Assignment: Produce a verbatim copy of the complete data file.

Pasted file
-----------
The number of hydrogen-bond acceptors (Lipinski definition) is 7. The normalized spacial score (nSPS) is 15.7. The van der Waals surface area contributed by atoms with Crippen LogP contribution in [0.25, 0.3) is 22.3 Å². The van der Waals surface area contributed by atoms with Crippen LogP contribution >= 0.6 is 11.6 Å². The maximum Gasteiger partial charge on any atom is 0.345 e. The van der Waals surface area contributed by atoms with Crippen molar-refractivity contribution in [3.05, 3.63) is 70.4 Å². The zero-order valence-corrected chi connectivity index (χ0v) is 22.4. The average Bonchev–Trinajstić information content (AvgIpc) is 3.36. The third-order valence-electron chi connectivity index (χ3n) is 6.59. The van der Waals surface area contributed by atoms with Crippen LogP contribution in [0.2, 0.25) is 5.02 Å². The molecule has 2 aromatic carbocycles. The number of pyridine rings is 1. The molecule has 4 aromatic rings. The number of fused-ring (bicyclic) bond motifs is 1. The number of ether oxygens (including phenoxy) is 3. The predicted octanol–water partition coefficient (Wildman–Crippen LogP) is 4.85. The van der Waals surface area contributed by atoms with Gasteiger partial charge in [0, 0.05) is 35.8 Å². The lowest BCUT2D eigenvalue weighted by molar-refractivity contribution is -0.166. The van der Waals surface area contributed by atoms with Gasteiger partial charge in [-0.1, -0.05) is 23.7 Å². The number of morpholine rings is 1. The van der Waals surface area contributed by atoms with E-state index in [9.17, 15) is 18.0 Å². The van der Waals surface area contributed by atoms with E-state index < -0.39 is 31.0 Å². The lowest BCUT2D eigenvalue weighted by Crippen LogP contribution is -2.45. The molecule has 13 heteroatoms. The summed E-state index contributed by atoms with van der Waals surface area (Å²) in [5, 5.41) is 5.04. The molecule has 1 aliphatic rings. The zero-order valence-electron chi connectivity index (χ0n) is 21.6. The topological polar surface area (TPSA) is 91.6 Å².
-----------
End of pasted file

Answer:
The number of hydrogen-bond acceptors (Lipinski definition) is 7. The normalized spacial score (nSPS) is 15.7. The van der Waals surface area contributed by atoms with Crippen LogP contribution in [0.25, 0.3) is 22.3 Å². The van der Waals surface area contributed by atoms with Crippen LogP contribution >= 0.6 is 11.6 Å². The maximum Gasteiger partial charge on any atom is 0.345 e. The van der Waals surface area contributed by atoms with Crippen molar-refractivity contribution in [3.05, 3.63) is 70.4 Å². The zero-order valence-corrected chi connectivity index (χ0v) is 22.4. The average Bonchev–Trinajstić information content (AvgIpc) is 3.36. The third-order valence-electron chi connectivity index (χ3n) is 6.59. The van der Waals surface area contributed by atoms with Crippen LogP contribution in [0.2, 0.25) is 5.02 Å². The molecule has 2 aromatic carbocycles. The number of pyridine rings is 1. The molecule has 4 aromatic rings. The number of fused-ring (bicyclic) bond motifs is 1. The number of ether oxygens (including phenoxy) is 3. The predicted octanol–water partition coefficient (Wildman–Crippen LogP) is 4.85. The van der Waals surface area contributed by atoms with Gasteiger partial charge in [0, 0.05) is 35.8 Å². The lowest BCUT2D eigenvalue weighted by molar-refractivity contribution is -0.166. The van der Waals surface area contributed by atoms with Gasteiger partial charge in [-0.1, -0.05) is 23.7 Å². The number of morpholine rings is 1. The van der Waals surface area contributed by atoms with E-state index in [9.17, 15) is 18.0 Å². The van der Waals surface area contributed by atoms with E-state index < -0.39 is 31.0 Å². The lowest BCUT2D eigenvalue weighted by Crippen LogP contribution is -2.45. The molecule has 13 heteroatoms. The summed E-state index contributed by atoms with van der Waals surface area (Å²) in [5, 5.41) is 5.04. The molecule has 1 aliphatic rings. The zero-order valence-electron chi connectivity index (χ0n) is 21.6. The topological polar surface area (TPSA) is 91.6 Å².